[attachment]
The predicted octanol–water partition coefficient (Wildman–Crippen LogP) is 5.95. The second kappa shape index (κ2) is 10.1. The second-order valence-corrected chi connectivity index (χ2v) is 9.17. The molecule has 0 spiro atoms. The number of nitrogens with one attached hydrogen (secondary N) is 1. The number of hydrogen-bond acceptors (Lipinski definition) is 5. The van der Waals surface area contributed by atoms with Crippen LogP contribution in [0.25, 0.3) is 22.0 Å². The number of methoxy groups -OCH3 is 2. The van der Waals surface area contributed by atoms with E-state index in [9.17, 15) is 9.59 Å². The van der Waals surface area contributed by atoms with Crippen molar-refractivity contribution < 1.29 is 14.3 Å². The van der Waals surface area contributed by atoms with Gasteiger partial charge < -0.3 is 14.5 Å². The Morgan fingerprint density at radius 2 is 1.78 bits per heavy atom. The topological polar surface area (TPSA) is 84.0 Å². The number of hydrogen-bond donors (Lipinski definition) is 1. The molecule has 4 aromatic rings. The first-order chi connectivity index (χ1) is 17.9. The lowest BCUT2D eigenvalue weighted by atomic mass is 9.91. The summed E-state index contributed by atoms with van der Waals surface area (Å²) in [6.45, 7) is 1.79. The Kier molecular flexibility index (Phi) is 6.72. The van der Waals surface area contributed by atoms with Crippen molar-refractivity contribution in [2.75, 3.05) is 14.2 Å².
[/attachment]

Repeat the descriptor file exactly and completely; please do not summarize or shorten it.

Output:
The predicted octanol–water partition coefficient (Wildman–Crippen LogP) is 5.95. The second kappa shape index (κ2) is 10.1. The second-order valence-corrected chi connectivity index (χ2v) is 9.17. The molecule has 0 spiro atoms. The number of nitrogens with one attached hydrogen (secondary N) is 1. The number of hydrogen-bond acceptors (Lipinski definition) is 5. The van der Waals surface area contributed by atoms with Crippen LogP contribution in [0.25, 0.3) is 22.0 Å². The number of methoxy groups -OCH3 is 2. The van der Waals surface area contributed by atoms with E-state index in [9.17, 15) is 9.59 Å². The van der Waals surface area contributed by atoms with Crippen molar-refractivity contribution < 1.29 is 14.3 Å². The van der Waals surface area contributed by atoms with Gasteiger partial charge < -0.3 is 14.5 Å². The Morgan fingerprint density at radius 2 is 1.78 bits per heavy atom. The topological polar surface area (TPSA) is 84.0 Å². The number of hydrogen-bond donors (Lipinski definition) is 1. The molecule has 4 aromatic rings. The first-order chi connectivity index (χ1) is 17.9. The lowest BCUT2D eigenvalue weighted by atomic mass is 9.91. The summed E-state index contributed by atoms with van der Waals surface area (Å²) in [6.45, 7) is 1.79. The Kier molecular flexibility index (Phi) is 6.72. The van der Waals surface area contributed by atoms with Crippen molar-refractivity contribution in [2.75, 3.05) is 14.2 Å².